We (me and my friend Enrico) arrived early and we entered without problems. It was a rather warm evening and in the long waiting we became "amortized" from beers and other. I was 17 years old and I had a great desire to involve myself physically in the concert. Around 20:00 a confrontation started (not particularly violent) by a group of Milanese anarchic punks (zone centro sociale Virus) near the stage. The confrontation concerned obviously the change to "disco" of the Clash, the abandonment of punk ideals, and the betrayal of the spirit of 77, the signing to CBS etc. The usual accusations denied, by the facts, by the concrete actions of the band in that period.

Around 21:00, when a light evening wind blow around the stadium, they interrupted the notes of the reggae music playing up to that moment in the background with a loud explosion of sound; the tex-mex chords of Morricone, prelude to the entry of the Clash on the stage. Here they are, the Clash, and a piece of my heart flies on the stage together with all those present. Italian rock fans have viscerally loved the Clash, perhaps more than in any other country in Europe or the world. And in that evening, and in the others that followed, we gave demonstration of this immense affection.

The powerful guitars of London Calling cut the air and they disintegrated my doubts; "Safe European Home" is rough and sharp as a blade, "White Man.. ", announced by Strummer, is one of the most beautiful songs written in the history of the Clash. With "Train in Vain" it is Mick Jones driving the operations, performing a rock-song of real class. The quality of the amplification is not satisfactory at all but the intensity of the band seems to make that fact disappear.

Joe thanks in Italian and Topper introduces the presentation of the new tracks of Sandinista through a rhythmic flood of effects. The audience shout and clap in rhythm with the band as they start the stupendous "The Call Up", where Joe tries to insert some Italian words. An intense finale and martial passage in which the military footstep is articulated "1-2-3-4… " An Irish flag flies on the stage from who knows where from.
Then follows the funk of Ivan Meets G.I. Joe and the rockabilly of The Leader. The version daydreams of "Charlie Don't Surf", introduced by the hoarse voice of Strummer, and majestically played on high and low. All the tracks of Sandinista are rearranged in a rock key to great effect. Also very inspired is the execution of The Magnificent Seven where Jones plays the call and response chorus with the audience. Joe Strummer starts solo with "Daddy was a bankrobber…. ", and he invites the rest of the band to play Bankrobber, this hypnotic reggae, performed, as usual, very well. Worth noting the great job of the rhythm section: Paul with the bass and Topper with the drums and also with the more rocking lines of Mick. Joe thanks the Milan audience more times for their warm reaction shown. Then he intros Somebody Got Murdered, the most classical Clash style track on Sandinista, then follows Career Opportunities, historical piece from the punk period.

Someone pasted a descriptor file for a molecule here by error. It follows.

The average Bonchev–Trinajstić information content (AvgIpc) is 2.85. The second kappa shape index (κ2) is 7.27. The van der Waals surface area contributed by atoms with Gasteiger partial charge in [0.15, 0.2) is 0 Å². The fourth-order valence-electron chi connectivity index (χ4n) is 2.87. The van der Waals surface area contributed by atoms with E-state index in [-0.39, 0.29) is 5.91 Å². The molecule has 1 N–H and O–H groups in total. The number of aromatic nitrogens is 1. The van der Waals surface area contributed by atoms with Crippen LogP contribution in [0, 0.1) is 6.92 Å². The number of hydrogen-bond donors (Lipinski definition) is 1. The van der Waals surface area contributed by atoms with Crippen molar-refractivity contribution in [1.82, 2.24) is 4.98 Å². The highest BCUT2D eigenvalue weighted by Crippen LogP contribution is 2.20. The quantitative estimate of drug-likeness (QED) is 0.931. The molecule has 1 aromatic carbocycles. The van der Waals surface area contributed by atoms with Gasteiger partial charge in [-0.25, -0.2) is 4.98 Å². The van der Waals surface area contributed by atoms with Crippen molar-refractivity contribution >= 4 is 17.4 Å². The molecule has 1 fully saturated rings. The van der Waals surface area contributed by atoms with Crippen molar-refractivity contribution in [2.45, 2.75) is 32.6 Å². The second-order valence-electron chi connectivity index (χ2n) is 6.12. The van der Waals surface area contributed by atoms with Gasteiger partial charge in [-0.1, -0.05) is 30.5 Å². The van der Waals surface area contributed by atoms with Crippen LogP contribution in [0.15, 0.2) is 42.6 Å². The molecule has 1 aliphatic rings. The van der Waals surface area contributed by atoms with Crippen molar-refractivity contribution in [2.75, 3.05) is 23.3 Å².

As always the attack of Clampdown sends shivers down the spine, then with One More Time (one of my favourite songs in the whole Clash canon) apotheosis is reached. An absolutely amazing version with the guitar of Jones that vertically cuts the dub. Great! Fly away Brand New Cadillac and the punk old style of Janie Jones. A reggae version, heavy with echoes and effects, of Armagideon Time, while it is being practically perfect in the irresistible intro of I Fought The Law.

Strummer rechristens London's Burning; Milano's Burning and frees the strength and the compactness of the track. Jones does a great job with the guitar in the introduction of Jimmy Jazz with the audience clapping along to the rhythm again. The end of the song is really vigorous and anticipates without standstill the conclusive track: White Riot…. the public explodes in a physical delirium.

The Clash leave the stage and they pull the plug…. Thanks for everything.

Ezio Fara, was also at the concert and has kindly provided these recollections;

I confirm there wasn't any political sponsorship. I'm not sure about the price, something between 5 and 10 Euros... Quite cheap, but I remember somebody saying "The Clash aren't the same, now they want to make money ... We bought the ticket in advance and I remember there were reported fights outside the venue, because many people couldn't get tickets (it was really unusual at that time that a rock show sold out...) The audience was almost totally of Clash fans and leftist sympathisers. In many songs the audience were singing with the left fist up to the sky.. I can confirm that at that time most of the Clash fans were leftist. The doubts about the political inclination of the Clash were resolved with interviews shown on TV from the 1980 Italian concerts and with the Rude Boy movie.